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Classical music: This week brings three period-instrument concerts — two of them FREE — of early music from the Baroque and Classical eras including works by Bach, Telemann and Haydn

April 23, 2019
3 Comments

CORRECTION: The concert listed below by Sonata à Quattro on Thursday night at Oakwood Village West, near West Towne Mall, is at 7 p.m. — NOT at 8 as erroneously first listed here. The Ear regrets the error.

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By Jacob Stockinger

This week features three concerts of music from the Baroque and early Classical eras that should attract the attention of early music enthusiasts.

WEDNESDAY

This Wednesday, April 24, is the penultimate FREE Just Bach concert of the semester. It takes place at 1 p.m. in Luther Memorial Church, 1021 University Avenue.

This month’s program, featuring the baroque flute, presents the program that was canceled because of the blizzard in January.

First on the program is the Trio Sonata in G Major, BWV 1038, for flute, violin and continuo, a gorgeous example of baroque chamber music.

Following that comes the Orchestral Suite No. 2, BWV 1067, for flute, strings and harpsichord, really a mini flute concerto.

The program ends with Cantata 173 “Erhoehtes Fleisch und Blut” (Exalted Flesh and Blood), scored for two flutes, strings and continuo, joined by a quartet of vocal soloists: UW-Madison soprano Julia Rottmayer; mezzo-soprano Cheryl Bensman-Rowe; tenor Wesley Dunnagan; and UW-Madison bass-baritone Paul Rowe.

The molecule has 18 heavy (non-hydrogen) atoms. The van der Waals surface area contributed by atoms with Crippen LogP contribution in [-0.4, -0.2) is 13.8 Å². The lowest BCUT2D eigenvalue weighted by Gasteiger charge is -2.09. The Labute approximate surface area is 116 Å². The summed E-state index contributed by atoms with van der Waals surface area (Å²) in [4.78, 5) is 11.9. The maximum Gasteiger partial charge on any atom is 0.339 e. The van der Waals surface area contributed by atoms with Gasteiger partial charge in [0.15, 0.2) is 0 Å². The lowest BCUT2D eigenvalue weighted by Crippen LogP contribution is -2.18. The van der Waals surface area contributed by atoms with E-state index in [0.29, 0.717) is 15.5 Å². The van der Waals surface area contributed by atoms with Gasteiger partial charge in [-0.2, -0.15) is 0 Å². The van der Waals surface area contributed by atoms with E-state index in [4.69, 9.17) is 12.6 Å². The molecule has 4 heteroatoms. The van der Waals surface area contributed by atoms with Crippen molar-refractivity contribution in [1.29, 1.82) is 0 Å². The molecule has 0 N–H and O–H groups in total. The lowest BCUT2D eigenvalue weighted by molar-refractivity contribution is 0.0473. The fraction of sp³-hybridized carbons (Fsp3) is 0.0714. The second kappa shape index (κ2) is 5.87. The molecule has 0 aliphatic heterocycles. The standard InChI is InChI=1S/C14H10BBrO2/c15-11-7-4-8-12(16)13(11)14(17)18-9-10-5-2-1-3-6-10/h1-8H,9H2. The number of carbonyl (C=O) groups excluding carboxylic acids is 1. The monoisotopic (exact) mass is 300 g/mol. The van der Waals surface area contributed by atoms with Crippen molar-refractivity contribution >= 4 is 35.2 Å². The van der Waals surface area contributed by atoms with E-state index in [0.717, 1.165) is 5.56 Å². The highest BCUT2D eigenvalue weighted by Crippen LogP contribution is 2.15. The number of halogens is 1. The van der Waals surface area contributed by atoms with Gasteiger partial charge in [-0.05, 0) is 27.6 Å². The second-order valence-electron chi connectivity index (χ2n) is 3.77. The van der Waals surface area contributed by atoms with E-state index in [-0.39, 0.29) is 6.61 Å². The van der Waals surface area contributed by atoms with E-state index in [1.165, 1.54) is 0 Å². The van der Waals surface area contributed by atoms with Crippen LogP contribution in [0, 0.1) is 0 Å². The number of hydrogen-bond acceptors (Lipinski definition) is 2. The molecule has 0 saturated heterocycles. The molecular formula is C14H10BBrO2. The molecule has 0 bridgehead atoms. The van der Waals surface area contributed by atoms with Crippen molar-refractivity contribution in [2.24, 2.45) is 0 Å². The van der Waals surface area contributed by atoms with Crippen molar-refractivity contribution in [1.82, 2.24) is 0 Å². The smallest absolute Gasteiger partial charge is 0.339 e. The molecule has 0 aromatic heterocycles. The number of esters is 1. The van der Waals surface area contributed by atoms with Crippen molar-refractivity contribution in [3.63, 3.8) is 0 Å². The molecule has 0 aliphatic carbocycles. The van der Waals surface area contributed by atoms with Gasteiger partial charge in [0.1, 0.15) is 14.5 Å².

The orchestra of baroque period-instrument specialists, led by concertmaster Kangwon Kim, will include traverse flutists Linda Pereksta and Monica Steger.

The last Just Bach concert of this semester is May 29. For more information, go to: https://justbach.org

THURSDAY

On Thursday night, April 25, at 7 p.m. — NOT 8 as mistakenly listed here at first –at Oakwood Village West, 6209 Mineral Point Road, the Madison group Sonata à Quattro (below) will repeat the Good Friday program it performed last week at a church in Waukesha.

The one-hour concert – featuring “The Seven Last Words of Christ” by Franz Joseph Haydn — is FREE and OPEN TO THE PUBLIC. (You can sample the first part of the Haydn work in the YouTube video at the bottom.)

Commissioned by the southern Spanish episcopal city of Cadiz, this piece was originally scored for orchestra, but it enjoyed such an immediate, widespread acclaim, that the publication in 1787 also included arrangements for string quartet, and for piano. In nine movements beginning with an Introduction, Haydn sets the phrases, from “Father, forgive them, for they know not what they do” to “Into Thy hands I commend my spirit,” concluding with one final movement depicting an earthquake.

Performers for this program are:  Kangwon Kim, Nathan Giglierano, Marika Fischer Hoyt and Charlie Rasmussen. Modern string instruments will be used, but played with period bows.